Monthly Archives November 2014

The nature of hiking Table Mountain – 27 November 2014

The single most amazing thing about Table Mountain for me is the fact that it offers so much nature a stone’s throw, or rock fall, away from a bustling city. That island of civilization known as the upper cable station occupies the north-western tip of the mountain, and the hordes who flock there remain in its precincts – thankfully. The rest of the mountain –
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Photo of the week – November week #4: Hiking Table Mountain off-the-beaten track

Pristine nature is a major component of what makes Table Mountain hiking such a unique and memorable experience. Despite its proximity to a city and the (conspicuous) presence of a cableway to the summit, Table Mountain retains much wildness – a fact overlooked by most who set out to conquer the mountain on foot. More and more people take to hiking Table Mountain, but mostly along
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Table Mountain hikes: views on the ascent – 20 November 2014

Different sides of Table Mountain offer different views, so it’s worth considering what type of views you fancy when deciding on a route. Hiking Table Mountain from the front (north) – it’s iconic side – offers city views on the ascent, which includes Lion’s Head and Table Bay. Up sides include dramatic topography, aerial views of the city and the thrill of tackling Table Mountain head-on. Down
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Photo of the week – November week #3: Table Mountain hiking from the Saddle

The Saddle is the neck that connects Devil’s Peak to Table Mountain. It’s often through this gap that the Tablecloth cloud-formation first makes it appearance: dense cloud would boil up the back and spill into the city bowl, billowing like smoke, giving rise to the legend of the devil and Van Hunk waging their never-ending smoking contest, from which Devil’s Peak takes it name. On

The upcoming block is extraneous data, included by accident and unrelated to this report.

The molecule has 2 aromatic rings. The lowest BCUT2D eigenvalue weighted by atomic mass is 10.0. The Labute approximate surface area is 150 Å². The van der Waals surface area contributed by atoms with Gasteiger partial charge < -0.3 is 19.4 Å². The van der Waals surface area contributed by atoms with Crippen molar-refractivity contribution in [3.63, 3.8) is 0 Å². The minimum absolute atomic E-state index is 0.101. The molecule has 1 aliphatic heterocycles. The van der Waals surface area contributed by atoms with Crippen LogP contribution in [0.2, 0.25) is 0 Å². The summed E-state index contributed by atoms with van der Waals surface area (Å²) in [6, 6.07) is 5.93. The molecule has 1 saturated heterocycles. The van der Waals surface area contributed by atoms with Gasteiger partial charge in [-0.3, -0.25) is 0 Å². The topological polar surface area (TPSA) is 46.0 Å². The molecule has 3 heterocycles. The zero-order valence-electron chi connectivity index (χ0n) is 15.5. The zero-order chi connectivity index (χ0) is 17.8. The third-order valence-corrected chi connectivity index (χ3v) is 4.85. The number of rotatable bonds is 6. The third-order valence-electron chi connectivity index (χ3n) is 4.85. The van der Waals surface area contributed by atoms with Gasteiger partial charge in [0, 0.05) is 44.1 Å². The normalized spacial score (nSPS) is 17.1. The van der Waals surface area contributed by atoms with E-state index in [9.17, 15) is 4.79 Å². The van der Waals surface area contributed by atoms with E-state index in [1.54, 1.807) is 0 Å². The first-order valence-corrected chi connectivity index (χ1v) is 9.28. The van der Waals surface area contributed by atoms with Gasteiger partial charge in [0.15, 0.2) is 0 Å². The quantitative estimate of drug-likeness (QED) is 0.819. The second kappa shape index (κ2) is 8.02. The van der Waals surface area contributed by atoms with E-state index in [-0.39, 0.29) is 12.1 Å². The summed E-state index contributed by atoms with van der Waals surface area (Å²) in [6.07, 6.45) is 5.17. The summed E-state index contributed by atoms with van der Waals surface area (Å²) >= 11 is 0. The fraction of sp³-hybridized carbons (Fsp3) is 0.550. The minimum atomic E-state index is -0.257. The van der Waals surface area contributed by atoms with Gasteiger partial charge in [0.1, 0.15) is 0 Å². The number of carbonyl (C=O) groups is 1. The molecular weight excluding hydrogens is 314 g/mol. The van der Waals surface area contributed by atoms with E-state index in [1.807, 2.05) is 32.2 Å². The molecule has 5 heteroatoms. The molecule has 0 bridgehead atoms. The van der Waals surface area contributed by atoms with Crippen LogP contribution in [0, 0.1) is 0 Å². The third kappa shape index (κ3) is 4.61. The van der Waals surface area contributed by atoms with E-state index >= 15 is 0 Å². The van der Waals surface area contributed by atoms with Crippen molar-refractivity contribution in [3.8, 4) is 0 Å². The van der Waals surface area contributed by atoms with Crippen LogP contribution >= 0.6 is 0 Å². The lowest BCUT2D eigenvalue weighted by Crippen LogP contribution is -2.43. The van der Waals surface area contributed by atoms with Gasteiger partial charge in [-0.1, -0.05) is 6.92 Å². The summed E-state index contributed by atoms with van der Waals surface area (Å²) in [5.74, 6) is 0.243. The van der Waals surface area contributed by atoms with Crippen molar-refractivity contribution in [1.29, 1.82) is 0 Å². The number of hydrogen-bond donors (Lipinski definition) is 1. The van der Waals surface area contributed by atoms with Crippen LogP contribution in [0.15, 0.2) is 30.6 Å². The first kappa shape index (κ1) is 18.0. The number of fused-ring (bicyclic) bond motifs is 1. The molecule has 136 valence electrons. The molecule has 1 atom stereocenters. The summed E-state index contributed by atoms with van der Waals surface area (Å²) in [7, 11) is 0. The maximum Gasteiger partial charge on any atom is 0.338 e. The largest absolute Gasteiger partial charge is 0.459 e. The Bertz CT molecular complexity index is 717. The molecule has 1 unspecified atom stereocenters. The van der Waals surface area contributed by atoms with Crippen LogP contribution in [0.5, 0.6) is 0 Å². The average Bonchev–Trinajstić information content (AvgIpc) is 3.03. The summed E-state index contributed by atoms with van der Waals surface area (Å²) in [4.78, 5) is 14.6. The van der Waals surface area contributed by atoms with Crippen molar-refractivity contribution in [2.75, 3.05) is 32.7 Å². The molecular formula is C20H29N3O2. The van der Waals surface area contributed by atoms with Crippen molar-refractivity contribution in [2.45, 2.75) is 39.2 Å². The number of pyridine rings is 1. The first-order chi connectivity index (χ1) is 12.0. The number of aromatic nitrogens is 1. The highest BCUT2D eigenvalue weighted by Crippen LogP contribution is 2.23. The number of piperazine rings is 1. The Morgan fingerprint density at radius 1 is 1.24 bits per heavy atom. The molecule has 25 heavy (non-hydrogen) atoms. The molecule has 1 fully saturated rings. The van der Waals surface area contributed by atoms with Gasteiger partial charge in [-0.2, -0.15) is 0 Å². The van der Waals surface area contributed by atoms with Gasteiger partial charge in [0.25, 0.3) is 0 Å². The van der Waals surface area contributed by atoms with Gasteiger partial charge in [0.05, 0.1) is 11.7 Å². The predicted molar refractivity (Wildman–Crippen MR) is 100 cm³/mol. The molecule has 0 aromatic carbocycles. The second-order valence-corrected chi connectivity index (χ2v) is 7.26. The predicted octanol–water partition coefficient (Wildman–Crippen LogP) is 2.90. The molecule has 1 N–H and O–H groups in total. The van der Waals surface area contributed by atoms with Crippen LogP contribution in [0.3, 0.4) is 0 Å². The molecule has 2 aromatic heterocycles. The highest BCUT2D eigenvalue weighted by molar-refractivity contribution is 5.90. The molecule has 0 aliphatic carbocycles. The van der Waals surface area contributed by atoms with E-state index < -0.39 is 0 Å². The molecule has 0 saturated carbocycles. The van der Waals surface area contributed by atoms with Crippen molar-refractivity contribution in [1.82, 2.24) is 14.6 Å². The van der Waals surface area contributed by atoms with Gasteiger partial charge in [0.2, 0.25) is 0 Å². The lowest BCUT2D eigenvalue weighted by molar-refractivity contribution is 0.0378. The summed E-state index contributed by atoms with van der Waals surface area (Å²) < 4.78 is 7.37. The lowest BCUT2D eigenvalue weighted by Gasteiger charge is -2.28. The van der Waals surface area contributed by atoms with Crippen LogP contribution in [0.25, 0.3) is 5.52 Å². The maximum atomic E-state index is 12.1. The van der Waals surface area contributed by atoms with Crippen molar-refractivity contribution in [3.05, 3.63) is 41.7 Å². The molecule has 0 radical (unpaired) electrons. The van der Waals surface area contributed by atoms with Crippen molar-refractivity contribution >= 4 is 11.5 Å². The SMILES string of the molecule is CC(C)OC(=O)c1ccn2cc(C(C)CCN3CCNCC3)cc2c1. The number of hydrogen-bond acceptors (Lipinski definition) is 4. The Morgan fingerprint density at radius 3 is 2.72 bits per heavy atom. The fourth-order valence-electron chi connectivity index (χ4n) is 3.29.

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Hiking Table Mountain at the crack of dawn – 12 November 2014

I have extolled the advantages of an early start when hiking Table Mountain in summer, but with the days become longer and hotter, I feel the issue needs another round of emphasis. The main reason for rising at, what some would deem, an ungodly hour to climb Table Mountain is simply to enhance the experience; to maximize the enjoyment thereof. Early bird gets the worm, when
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Photo of the week – November week #2: Hiking Table Mountain in the mist

Contrary to popular belief, mist is an essential ingredient to great views – but not too much of it. A bit of mist lends mystery to the landscape, rendering it surreal and otherworldly. In addition, it accentuates the contours and features of the mountain, throwing the topography of the mountain in stark relief. A bit of cloud adds to the experience in that the views are dynamic;
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Hiking Table Mountain second time round – 7 November 2014

So you’ve hiked up the famous and iconic tabletop of Table Mountain. And from the summit, you had views south across the lower plateau, framed by the Eastern Buttresses on the left and the 12 Apostles on the right. And you realized that the “Table” was only the façade of the Table Mountain range or massif; that the greater part of the mountain was tucked away behind it.
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Photo of the week – November week #1: Table Mountain hikes in the Blinkwater area

Just behind the western segment of the famous tabletop summit of Table Mountain, a deep ravine cuts into the side of the mountain, forming an amphitheatre of buttresses and ravines. Know as Blinkwater Ravine, it forms the division between the tabletop summit and the 12 Apostles, a chain of peaks extending behind Table Mountain and considered part of it. Several Table Mountain hiking routes lead up
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